@Sunee: I’ll have to try and find that article – sounds like it was well done and presented the sober reality in many areas of the world still. We’ve been in quite a few places where boys are looked at as being an economic support for the family while girls are looked at as taking resources from the family (food, money, etc.). Marrying off girls as young as possible is seen as being good for the girl’s family (i.e., they don’t have to support her anymore) and prized by the man (no explanation needed). I do believe (and stats show) that when girls attending school – whether it is required by law or voluntarily – they are less likely to marry so young. Perhaps that has to do with their desire or perhaps the parents realize that there are other options for her. Whatever the reason, it’s a good thing.

    @Henry & Jordan: Glad you enjoyed the slideshow and hope you continue to follow this issue of investing in girls’ education.

    @Sutapa: When we’ve gone on projects for microfinance organizations, I am always really moved by the mothers we meet who have their children’s education – girls and boys – as their top priority. Sometimes, these mothers are illiterate themselves, but they know the value of education for creating a better future for their children. And those children will pass it on to their children.

    And like you, I believe that the economic benefit of educating girls with overflow into other parts of culture and society.

    @Christy: I become very frustrated when I see politicians talk about the importance of investing in girls – because they know it’s the “right” thing to say – but then no policy or resources are put towards doing actually doing something about it. We (and governments giving international aid) should evaluate based on actions and not words.

    A recent visit to Bangladesh was uplifting in that in a couple of decades they have been able to almost achieve parity between boys and girls at primary school by using a combination of policy/law and incentives. I have a feeling that Bangladesh’s future will be much brighter because of this investment now…

  6. Very relevant post. Given that today, 3 women are getting the Nobel Peace Prize for their contribution to women’s causes around the world!

  7. @Shannon: Thank you! Glad you enjoyed this photo essay and what it represents.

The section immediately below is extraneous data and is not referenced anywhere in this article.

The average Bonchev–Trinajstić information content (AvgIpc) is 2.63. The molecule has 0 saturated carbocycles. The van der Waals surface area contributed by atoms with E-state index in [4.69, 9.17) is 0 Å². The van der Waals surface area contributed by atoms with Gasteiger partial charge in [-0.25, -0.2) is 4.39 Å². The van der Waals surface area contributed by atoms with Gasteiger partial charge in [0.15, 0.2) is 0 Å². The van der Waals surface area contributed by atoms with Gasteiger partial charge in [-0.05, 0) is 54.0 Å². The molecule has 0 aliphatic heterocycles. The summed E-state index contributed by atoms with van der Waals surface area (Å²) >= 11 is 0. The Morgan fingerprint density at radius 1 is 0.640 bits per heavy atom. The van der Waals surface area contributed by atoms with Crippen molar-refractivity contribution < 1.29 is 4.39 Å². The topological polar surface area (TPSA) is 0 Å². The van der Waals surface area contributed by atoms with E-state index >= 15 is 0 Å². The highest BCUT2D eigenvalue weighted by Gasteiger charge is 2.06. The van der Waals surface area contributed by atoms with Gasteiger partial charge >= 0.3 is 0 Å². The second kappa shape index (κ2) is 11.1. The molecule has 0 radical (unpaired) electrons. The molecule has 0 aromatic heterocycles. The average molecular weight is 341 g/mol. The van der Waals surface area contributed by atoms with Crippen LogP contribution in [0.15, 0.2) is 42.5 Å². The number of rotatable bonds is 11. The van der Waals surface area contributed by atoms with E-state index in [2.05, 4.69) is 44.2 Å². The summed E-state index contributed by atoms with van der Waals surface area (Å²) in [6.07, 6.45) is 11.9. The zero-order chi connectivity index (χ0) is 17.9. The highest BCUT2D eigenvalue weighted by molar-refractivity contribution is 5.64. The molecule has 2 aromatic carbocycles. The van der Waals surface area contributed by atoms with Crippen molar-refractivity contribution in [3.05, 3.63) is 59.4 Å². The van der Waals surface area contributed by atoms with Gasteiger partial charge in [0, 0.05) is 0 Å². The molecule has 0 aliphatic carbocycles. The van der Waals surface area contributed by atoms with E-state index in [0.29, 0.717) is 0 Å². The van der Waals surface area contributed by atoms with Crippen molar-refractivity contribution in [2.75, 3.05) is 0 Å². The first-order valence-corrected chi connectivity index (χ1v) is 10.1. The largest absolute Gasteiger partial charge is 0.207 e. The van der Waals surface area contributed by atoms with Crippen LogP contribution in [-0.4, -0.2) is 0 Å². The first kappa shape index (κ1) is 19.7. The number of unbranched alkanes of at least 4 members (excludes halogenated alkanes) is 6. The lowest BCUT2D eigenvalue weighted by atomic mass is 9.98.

@Sutapa: I was really happy to see the choices yesterday for the Nobel Peace Prize! Beyond recognizing the incredible work of the three women, this decision brings a high level of awareness to this issue. Let’s hope this topic doesn’t drop from the media’s attention tomorrow.

  8. I love this post. I think that a lot of people do not realize how much of a difference women can make, in bringing up the lives of those in third world or developing countries. I studied a lot about this in college and learned so much valuable information. I had never heard of this website. Thanks for sharing the post and introducing me to this website!

  9. @Sunee: Thanks for passing on the article. Just read it. Tragic. Let’s hope this is the last generation that has to go through this.

    @Jillian: Like you, I also studied this in college and graduate school. When you realize the positive benefits of investing in girls and women, it’s surprising that this wasn’t more of a development tool in the past. Glad you enjoyed the slideshow and learning more about Girl Effect.

  10. Amazing slideshow. Thanks for sharing these images, and the message! I’m a big fan of a friend’s organization called Girltank, and I look forward to learning more about The Girl Effect!

  11. You post is beautiful and touching. As someone who was born and raised in India, I know how difficult it is to convince developing countries of the importance and education of girls. When I had my first child three months ago (in the US) everyone congratulated me on the birth of a girl. It wouldn’t have necessarily been the same reaction if I were born into a poor family in Asia.

  12. @Charu: Thanks so much for your thoughtful comment and the perspective you provide. Your story of what the reaction would have been for the birth of a baby girl to a poor family in Asia is what we have seen as well in many countries. I only hope that with more investment in girls that this reaction will change and both genders will be celebrated. It’s a difficult, uphill battle though.